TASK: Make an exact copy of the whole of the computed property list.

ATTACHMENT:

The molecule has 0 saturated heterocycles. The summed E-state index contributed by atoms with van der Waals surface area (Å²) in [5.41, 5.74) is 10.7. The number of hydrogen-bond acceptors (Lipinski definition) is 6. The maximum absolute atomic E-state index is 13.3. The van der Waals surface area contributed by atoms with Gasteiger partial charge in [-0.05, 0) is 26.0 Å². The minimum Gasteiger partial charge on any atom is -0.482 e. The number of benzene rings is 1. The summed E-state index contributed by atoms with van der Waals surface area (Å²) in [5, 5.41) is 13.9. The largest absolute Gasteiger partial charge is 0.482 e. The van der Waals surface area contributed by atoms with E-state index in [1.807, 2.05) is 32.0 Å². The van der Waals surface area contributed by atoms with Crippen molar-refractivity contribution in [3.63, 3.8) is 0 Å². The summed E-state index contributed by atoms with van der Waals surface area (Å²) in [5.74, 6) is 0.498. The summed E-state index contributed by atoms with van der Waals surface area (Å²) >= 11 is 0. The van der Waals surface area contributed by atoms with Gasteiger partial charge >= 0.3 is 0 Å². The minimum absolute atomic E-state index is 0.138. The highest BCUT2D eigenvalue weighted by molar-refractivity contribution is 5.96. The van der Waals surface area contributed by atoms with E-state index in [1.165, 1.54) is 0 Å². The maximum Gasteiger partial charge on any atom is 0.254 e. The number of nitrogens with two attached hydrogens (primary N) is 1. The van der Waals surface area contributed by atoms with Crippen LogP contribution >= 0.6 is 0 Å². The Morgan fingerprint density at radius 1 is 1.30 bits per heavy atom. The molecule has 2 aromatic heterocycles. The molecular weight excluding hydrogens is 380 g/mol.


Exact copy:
The molecule has 0 saturated heterocycles. The summed E-state index contributed by atoms with van der Waals surface area (Å²) in [5.41, 5.74) is 10.7. The number of hydrogen-bond acceptors (Lipinski definition) is 6. The maximum absolute atomic E-state index is 13.3. The van der Waals surface area contributed by atoms with Gasteiger partial charge in [-0.05, 0) is 26.0 Å². The minimum Gasteiger partial charge on any atom is -0.482 e. The number of benzene rings is 1. The summed E-state index contributed by atoms with van der Waals surface area (Å²) in [5, 5.41) is 13.9. The largest absolute Gasteiger partial charge is 0.482 e. The van der Waals surface area contributed by atoms with E-state index in [1.807, 2.05) is 32.0 Å². The van der Waals surface area contributed by atoms with Crippen molar-refractivity contribution in [3.63, 3.8) is 0 Å². The summed E-state index contributed by atoms with van der Waals surface area (Å²) in [5.74, 6) is 0.498. The summed E-state index contributed by atoms with van der Waals surface area (Å²) >= 11 is 0. The van der Waals surface area contributed by atoms with Gasteiger partial charge >= 0.3 is 0 Å². The minimum absolute atomic E-state index is 0.138. The highest BCUT2D eigenvalue weighted by molar-refractivity contribution is 5.96. The van der Waals surface area contributed by atoms with E-state index in [1.165, 1.54) is 0 Å². The maximum Gasteiger partial charge on any atom is 0.254 e. The number of nitrogens with two attached hydrogens (primary N) is 1. The van der Waals surface area contributed by atoms with Crippen LogP contribution >= 0.6 is 0 Å². The Morgan fingerprint density at radius 1 is 1.30 bits per heavy atom. The molecule has 2 aromatic heterocycles. The molecular weight excluding hydrogens is 380 g/mol.